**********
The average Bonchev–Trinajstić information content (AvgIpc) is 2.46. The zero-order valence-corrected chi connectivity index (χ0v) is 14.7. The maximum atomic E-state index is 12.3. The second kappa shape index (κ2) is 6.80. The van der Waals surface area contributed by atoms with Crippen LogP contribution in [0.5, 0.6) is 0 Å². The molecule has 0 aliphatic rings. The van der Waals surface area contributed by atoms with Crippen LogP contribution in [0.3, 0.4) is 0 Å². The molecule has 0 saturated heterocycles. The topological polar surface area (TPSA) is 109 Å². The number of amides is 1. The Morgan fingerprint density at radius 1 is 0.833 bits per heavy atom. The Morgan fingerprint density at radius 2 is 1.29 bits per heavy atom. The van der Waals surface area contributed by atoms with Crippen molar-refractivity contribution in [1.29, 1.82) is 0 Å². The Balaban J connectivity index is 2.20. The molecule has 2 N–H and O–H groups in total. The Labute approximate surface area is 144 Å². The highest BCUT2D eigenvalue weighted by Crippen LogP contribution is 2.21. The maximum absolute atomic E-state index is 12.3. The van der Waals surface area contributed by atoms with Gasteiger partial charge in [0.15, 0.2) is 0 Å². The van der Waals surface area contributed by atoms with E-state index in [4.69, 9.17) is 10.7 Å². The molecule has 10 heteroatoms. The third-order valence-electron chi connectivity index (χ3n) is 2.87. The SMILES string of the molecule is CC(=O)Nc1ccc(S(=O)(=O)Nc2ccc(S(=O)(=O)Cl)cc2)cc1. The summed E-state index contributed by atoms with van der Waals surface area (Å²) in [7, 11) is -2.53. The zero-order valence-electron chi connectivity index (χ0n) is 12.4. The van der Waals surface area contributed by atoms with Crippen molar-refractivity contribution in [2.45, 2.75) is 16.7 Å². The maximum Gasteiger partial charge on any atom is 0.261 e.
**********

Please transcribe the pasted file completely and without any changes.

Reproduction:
The average Bonchev–Trinajstić information content (AvgIpc) is 2.46. The zero-order valence-corrected chi connectivity index (χ0v) is 14.7. The maximum atomic E-state index is 12.3. The second kappa shape index (κ2) is 6.80. The van der Waals surface area contributed by atoms with Crippen LogP contribution in [0.5, 0.6) is 0 Å². The molecule has 0 aliphatic rings. The van der Waals surface area contributed by atoms with Crippen LogP contribution in [0.3, 0.4) is 0 Å². The molecule has 0 saturated heterocycles. The topological polar surface area (TPSA) is 109 Å². The number of amides is 1. The Morgan fingerprint density at radius 1 is 0.833 bits per heavy atom. The Morgan fingerprint density at radius 2 is 1.29 bits per heavy atom. The van der Waals surface area contributed by atoms with Crippen molar-refractivity contribution in [1.29, 1.82) is 0 Å². The Balaban J connectivity index is 2.20. The molecule has 2 N–H and O–H groups in total. The Labute approximate surface area is 144 Å². The highest BCUT2D eigenvalue weighted by Crippen LogP contribution is 2.21. The maximum absolute atomic E-state index is 12.3. The van der Waals surface area contributed by atoms with Gasteiger partial charge in [0.15, 0.2) is 0 Å². The van der Waals surface area contributed by atoms with E-state index in [4.69, 9.17) is 10.7 Å². The molecule has 10 heteroatoms. The third-order valence-electron chi connectivity index (χ3n) is 2.87. The SMILES string of the molecule is CC(=O)Nc1ccc(S(=O)(=O)Nc2ccc(S(=O)(=O)Cl)cc2)cc1. The summed E-state index contributed by atoms with van der Waals surface area (Å²) in [7, 11) is -2.53. The zero-order valence-electron chi connectivity index (χ0n) is 12.4. The van der Waals surface area contributed by atoms with Crippen molar-refractivity contribution in [2.45, 2.75) is 16.7 Å². The maximum Gasteiger partial charge on any atom is 0.261 e.